Fraud Or Sales Prevention? Experts Discuss UK’s SCA Implementation

May 23, 2022
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After a delayed introduction, the UK has implemented the strong customer authentication (SCA) rules, but experts continue to express concerns about the impact they will have on fraud alongside lost sales from card abandonment.

After a delayed introduction, the UK has implemented the strong customer authentication (SCA) rules, but experts continue to express concerns about the impact they will have on fraud alongside lost sales from card abandonment.

As of March 14 this year, retailers with an online presence were required to adhere to SCA rules, following a ramp-up period from January 18 when card issuers began to decline some non-compliant transactions.

Although it is still early days, people familiar with the SCA process in the UK are beginning to consider what has gone well and what is not going to plan.

“The SCA Sprint was set up so that all issuers could be ready to have all transactions comply with PSD2 rules by the deadline and we believe most of the issuers were ready, with a few exceptions such as smaller issuers,” said a spokesperson for Okay, the payments fintech.

However, in the first month of SCA, there were concerns noted by institutions such as Barclays Payments, which warned that merchants lost as much as £130m through card abandonment and transaction failures, due to merchants not being fully compliant.

This is significant and shows that the transition has not been entirely smooth, commented the spokesperson.

"Prior to the start date, there was a long period of time for users and providers to acclimatise to the new requirements of SCA,” agreed Rob Griffin, chief executive of authentication service MIRACL.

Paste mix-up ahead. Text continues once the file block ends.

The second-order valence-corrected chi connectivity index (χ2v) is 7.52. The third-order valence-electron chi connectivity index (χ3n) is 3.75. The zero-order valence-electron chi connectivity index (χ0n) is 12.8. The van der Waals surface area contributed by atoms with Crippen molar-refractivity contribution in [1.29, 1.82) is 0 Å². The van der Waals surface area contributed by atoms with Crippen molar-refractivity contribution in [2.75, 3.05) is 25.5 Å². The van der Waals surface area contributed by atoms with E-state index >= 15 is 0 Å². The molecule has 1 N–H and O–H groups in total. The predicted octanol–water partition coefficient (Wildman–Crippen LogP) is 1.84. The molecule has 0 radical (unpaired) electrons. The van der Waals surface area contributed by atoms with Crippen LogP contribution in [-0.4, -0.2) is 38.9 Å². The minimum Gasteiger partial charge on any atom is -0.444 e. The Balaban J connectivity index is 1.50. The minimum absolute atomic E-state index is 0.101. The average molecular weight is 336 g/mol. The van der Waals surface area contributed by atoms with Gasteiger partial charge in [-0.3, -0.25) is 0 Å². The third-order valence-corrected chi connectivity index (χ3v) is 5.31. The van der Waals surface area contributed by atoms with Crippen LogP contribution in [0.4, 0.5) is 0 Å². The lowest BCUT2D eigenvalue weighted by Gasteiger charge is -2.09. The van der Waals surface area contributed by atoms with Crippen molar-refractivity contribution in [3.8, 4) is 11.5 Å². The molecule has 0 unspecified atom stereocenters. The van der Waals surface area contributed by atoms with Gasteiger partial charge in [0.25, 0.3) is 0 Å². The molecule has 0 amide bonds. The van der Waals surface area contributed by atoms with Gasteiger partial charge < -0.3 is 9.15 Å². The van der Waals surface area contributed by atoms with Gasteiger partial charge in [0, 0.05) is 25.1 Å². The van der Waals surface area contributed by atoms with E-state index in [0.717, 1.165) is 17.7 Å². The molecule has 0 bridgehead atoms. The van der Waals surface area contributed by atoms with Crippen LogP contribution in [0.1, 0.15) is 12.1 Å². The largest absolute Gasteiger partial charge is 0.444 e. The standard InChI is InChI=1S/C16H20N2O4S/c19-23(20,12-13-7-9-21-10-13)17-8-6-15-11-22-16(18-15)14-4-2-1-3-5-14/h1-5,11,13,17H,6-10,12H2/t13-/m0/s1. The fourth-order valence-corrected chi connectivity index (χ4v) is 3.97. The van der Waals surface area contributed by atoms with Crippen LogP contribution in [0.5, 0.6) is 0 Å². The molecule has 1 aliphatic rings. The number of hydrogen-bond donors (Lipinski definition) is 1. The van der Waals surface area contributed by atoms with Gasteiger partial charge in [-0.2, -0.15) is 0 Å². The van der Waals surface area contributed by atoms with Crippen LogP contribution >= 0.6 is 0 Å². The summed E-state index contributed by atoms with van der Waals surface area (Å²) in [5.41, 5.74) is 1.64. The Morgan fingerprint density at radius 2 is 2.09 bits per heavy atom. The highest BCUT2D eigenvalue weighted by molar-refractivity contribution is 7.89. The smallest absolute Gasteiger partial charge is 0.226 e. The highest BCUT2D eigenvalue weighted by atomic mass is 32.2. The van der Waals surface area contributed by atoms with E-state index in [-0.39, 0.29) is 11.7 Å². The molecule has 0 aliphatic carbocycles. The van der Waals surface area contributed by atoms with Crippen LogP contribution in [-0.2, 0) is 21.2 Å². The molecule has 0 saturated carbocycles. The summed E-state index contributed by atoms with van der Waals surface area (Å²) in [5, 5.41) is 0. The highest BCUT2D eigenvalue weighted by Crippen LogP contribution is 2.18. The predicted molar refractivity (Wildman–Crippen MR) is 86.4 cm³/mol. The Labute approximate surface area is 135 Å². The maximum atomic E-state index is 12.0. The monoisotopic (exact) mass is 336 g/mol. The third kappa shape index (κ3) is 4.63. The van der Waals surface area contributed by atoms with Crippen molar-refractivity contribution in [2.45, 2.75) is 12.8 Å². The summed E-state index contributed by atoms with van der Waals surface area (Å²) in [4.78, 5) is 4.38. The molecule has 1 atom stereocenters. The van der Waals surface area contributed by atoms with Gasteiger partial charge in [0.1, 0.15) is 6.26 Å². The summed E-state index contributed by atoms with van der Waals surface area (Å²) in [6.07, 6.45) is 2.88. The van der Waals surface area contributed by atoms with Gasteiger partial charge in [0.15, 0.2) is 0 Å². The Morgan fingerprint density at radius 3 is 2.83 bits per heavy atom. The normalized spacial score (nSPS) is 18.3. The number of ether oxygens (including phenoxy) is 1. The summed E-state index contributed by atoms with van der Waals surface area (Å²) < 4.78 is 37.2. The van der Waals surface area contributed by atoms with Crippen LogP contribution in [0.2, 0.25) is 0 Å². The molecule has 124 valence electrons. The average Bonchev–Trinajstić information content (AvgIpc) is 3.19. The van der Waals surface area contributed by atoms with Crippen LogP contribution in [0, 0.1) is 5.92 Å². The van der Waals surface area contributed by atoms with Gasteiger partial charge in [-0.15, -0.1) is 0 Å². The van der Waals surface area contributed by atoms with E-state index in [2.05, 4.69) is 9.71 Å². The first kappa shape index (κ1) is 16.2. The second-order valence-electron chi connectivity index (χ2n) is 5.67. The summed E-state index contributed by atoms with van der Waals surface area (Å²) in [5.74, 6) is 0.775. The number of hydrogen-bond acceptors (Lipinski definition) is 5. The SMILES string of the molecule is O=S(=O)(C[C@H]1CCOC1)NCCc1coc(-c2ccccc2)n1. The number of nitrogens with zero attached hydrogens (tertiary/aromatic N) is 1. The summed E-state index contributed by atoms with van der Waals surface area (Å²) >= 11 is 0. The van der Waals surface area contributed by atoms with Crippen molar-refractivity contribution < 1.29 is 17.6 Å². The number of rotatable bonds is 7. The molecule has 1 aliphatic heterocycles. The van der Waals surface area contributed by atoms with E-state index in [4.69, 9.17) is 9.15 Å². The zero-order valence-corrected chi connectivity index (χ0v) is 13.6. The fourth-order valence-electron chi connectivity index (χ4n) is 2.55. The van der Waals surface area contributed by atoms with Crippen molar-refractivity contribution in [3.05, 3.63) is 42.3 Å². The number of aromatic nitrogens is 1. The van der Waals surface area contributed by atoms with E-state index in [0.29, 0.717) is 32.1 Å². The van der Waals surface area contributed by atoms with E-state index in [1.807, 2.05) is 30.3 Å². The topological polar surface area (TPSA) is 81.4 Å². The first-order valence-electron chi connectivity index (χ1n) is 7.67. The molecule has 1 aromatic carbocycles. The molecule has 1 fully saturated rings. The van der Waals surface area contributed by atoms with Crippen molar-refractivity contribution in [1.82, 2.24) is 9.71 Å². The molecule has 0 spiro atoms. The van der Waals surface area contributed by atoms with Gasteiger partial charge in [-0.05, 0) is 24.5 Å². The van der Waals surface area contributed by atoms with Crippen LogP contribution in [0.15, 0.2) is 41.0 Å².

“But despite this, it is clear that when we did pass the formal SCA launch date, there was a meaningful drop in transactions, first from non-compliant transactions being rejected and second from increased friction causing aborted purchases,” he said.

Griffin added that there only needs to be a relatively small percentage of providers who are tardy in implementing the requirement for it to be a tangible shock to consumers when it arrives. “The data that has emerged so far shows there has been an increase in transactions that have been aborted due to greater friction.”

The delays were set up so that the entire payment ecosystem could get ready, the Okay spokesperson told VIXIO. “However, even though issuers were mostly prepared, a significant proportion of merchants had not made any changes to their 3DS access control servers so that they could perform SCA compatible operations and benefit from exemptions.”

David Jeffrey, product director at Barclays Payments, told VIXIO that the lack of compliance may be down to the shifting of the regulatory deadlines.

“The delay in businesses complying with the regulation, I believe, has been caused by the changing SCA deadlines over the last two years, mostly driven by the pandemic,” he said, adding that some businesses were waiting for SCA to become mandatory before they actioned any plans, while others such as those with operations in Europe are likely to be furthest ahead, considering the December 2020 deadline on the continent.

In tandem, Jeffrey said that his team are hearing from businesses that they are monitoring their sector to identify the impact SCA will have and then deciding on their approach. “However, it is imperative that all businesses which take payments online act now to avoid losing customers to their compliant competitors.”